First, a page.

Asia stocks cautious as Wall Street futures slide | financial markets


Asian equity markets got off to a cautious start on Monday as a string of weak US data pointed to downside risks for this week’s June Payroll report, while hype over a possible recession still sparked a recovery rally in government bonds.

The search for safety kept the US dollar near its 20-year high, although early action was muted due to the holiday in US markets.

Cash Treasuries closed but futures extended gains, suggesting 10-year yields were at about 2.88 percent after falling 61 basis points from their June peak.

MSCI’s broadest index of Asia-Pacific stocks outside of Japan rose 0.3 percent, while Japan’s Nikkei rose 0.9 percent.

However, both S&P 500 futures and Nasdaq futures fell 0.4 percent after stabilizing only slightly on Friday.

Goldman Sachs analyst David J. Kostin noted that every S&P 500 sector energy bar posted negative returns in the first half of the year amid extreme volatility.

“The current bear market has been purely valuation driven and not the result of reduced earnings estimates,” he added.

“However, we expect consensus forecasts for earnings margin to decline, which will result in a decline in earnings per share [earnings per share] Revisions as to whether or not the economy is going into recession.”

Earnings season starts on July 15 and expectations are significantly lower amid high costs and softening data.

Technical recession

The Atlanta Federal Reserve’s closely watched GDP Now forecast for the second quarter slipped to an annualized -2.1 percent, suggesting the country was already in a technical recession.

Friday’s payroll report is expected to show job growth slowing to 270,000 in June, with average earnings slowing slightly to 5 percent.

But the minutes of the Fed’s June monetary policy meeting on Wednesday will almost certainly sound hawkish as the committee decided to hike interest rates by a whopping 75 basis points.

The market is pricing in about an 85 percent chance of another 75 basis point hike this month and interest rates of 3.25 to 3.5 percent by the end of the year.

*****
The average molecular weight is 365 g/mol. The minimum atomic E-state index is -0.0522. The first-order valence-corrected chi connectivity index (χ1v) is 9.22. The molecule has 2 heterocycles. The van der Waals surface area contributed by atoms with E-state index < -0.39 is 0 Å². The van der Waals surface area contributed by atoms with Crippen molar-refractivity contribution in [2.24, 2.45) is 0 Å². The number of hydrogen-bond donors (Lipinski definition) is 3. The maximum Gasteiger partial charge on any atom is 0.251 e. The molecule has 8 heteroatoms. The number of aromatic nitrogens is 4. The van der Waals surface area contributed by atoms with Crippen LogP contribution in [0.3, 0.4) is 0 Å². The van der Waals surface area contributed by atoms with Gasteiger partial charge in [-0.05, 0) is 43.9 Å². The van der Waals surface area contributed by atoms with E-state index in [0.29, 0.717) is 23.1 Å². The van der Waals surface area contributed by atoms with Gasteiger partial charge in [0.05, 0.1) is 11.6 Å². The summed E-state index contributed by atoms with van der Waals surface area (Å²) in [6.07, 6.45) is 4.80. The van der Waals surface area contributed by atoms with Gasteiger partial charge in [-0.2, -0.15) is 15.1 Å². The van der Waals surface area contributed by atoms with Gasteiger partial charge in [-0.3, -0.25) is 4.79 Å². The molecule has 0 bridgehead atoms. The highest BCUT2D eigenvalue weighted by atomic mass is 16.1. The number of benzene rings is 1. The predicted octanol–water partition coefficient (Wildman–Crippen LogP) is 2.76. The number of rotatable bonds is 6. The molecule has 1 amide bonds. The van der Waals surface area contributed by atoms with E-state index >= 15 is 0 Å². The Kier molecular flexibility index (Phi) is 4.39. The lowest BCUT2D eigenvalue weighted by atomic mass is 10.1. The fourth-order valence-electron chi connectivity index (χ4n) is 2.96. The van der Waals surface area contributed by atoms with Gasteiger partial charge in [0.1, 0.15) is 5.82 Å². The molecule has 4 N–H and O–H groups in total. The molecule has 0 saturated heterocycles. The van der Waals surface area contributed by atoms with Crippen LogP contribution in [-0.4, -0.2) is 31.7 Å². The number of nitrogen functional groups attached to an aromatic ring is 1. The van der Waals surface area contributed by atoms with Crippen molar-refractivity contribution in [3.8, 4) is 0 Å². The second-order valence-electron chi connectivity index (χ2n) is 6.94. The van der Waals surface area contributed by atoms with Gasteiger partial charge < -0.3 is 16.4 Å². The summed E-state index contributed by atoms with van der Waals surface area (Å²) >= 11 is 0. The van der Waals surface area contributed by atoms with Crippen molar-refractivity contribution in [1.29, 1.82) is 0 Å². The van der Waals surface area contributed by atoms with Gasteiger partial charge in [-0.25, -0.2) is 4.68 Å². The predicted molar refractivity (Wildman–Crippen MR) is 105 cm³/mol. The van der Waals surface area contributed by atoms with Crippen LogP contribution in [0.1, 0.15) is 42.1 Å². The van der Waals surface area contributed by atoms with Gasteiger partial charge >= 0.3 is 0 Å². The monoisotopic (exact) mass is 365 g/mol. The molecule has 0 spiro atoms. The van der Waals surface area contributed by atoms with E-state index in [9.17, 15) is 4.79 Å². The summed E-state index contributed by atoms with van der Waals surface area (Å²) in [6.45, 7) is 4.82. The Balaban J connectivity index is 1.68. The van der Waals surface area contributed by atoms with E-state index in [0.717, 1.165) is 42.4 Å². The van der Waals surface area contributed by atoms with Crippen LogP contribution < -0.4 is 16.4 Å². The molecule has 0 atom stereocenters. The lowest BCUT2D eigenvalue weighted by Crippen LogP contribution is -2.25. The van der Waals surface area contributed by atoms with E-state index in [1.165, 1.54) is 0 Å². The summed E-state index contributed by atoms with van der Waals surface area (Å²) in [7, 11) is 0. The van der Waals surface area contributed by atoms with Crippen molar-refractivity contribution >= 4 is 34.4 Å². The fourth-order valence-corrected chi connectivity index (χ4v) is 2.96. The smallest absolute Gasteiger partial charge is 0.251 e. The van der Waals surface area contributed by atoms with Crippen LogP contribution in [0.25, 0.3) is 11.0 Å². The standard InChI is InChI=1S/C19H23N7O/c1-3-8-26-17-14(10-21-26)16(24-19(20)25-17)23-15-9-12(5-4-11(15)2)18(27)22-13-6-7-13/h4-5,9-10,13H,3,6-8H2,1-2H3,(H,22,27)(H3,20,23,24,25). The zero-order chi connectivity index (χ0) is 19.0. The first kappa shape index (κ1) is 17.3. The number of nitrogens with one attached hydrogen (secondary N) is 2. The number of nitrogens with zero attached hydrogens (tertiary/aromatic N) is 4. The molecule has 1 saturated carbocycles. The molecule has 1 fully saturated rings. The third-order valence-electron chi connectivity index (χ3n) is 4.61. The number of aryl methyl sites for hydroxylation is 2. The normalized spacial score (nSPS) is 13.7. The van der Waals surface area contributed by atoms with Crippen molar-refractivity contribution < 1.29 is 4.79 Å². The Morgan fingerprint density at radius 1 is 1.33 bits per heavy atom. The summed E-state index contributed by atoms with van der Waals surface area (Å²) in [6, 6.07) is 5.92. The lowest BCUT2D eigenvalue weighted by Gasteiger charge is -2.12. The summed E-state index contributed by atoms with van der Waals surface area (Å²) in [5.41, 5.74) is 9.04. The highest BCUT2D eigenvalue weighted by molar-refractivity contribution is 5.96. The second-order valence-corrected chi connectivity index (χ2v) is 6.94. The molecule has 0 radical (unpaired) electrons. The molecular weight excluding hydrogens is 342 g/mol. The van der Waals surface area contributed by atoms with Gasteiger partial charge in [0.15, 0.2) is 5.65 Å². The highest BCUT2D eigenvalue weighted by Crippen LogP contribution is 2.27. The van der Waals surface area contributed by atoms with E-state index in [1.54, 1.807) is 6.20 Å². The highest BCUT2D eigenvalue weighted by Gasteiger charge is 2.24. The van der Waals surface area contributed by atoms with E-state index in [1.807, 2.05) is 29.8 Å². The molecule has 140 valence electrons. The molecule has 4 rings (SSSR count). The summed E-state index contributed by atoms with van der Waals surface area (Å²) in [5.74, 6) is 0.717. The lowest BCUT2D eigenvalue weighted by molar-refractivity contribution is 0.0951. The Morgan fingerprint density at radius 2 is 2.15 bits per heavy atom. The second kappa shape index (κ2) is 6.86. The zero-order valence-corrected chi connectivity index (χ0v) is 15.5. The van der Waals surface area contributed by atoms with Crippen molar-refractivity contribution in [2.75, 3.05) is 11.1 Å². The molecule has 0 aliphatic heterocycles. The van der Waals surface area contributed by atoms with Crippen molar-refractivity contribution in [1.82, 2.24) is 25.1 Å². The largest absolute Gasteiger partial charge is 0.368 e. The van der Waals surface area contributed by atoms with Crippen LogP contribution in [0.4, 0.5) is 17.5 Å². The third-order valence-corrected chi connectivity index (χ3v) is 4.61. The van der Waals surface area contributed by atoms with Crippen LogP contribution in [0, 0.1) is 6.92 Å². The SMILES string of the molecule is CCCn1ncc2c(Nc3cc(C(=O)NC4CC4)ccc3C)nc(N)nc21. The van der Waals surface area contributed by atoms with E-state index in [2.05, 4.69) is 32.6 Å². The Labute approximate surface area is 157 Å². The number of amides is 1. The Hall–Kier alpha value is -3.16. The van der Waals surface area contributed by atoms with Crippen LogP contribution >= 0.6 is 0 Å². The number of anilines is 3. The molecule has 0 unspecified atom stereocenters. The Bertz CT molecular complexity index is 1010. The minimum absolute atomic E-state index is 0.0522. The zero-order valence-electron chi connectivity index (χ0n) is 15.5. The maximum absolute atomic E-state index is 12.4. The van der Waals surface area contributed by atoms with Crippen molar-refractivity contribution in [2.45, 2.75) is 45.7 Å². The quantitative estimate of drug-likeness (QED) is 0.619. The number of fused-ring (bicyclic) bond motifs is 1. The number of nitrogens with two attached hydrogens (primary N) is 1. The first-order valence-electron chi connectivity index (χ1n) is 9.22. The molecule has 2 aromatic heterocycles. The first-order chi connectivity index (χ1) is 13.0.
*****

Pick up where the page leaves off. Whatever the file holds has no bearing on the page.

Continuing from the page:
“But the market has also moved to price in an increasingly aggressive rate-cutting profile for the Fed through 2023 and 2024, consistent with a growing likelihood of a recession,” analysts at NAB noted.

“Roughly 60 basis points of Fed cuts are now priced in for 2023.”

In currencies, investor demand for the most liquid safe haven has tended to benefit the US dollar, which is trading near a two-decade high against a basket of peers at 105.04.

The euro remained flat at $1.0433 and not far off its recent five-year low of $1.0349. The European Central Bank is expected to hike interest rates for the first time in ten years this month and the euro could get a boost if it decides to move more aggressively by half a point.

The Japanese yen also attracted some safe-haven flows late last week, pulling the dollar back to 135.00 yen from a 24-year high of 137.01.

A high dollar and rising interest rates haven’t boded well for non-yielding gold, which has been held steady at $1,808 an ounce after hitting a six-month low last week.

Fears of a global economic slowdown also undermined base metals, with copper hitting a 17-month low after falling 25 percent from its March peak.

Oil has generally fared better as supply constraints and the conflict in Ukraine offset demand concerns. Production restrictions in Libya and a planned strike among Norwegian oil and gas workers were just the latest setbacks for production.

Still, sellers were out early Monday, with Brent falling 34 cents to $111.29, while US crude was down 23 cents to $108.20 a barrel.


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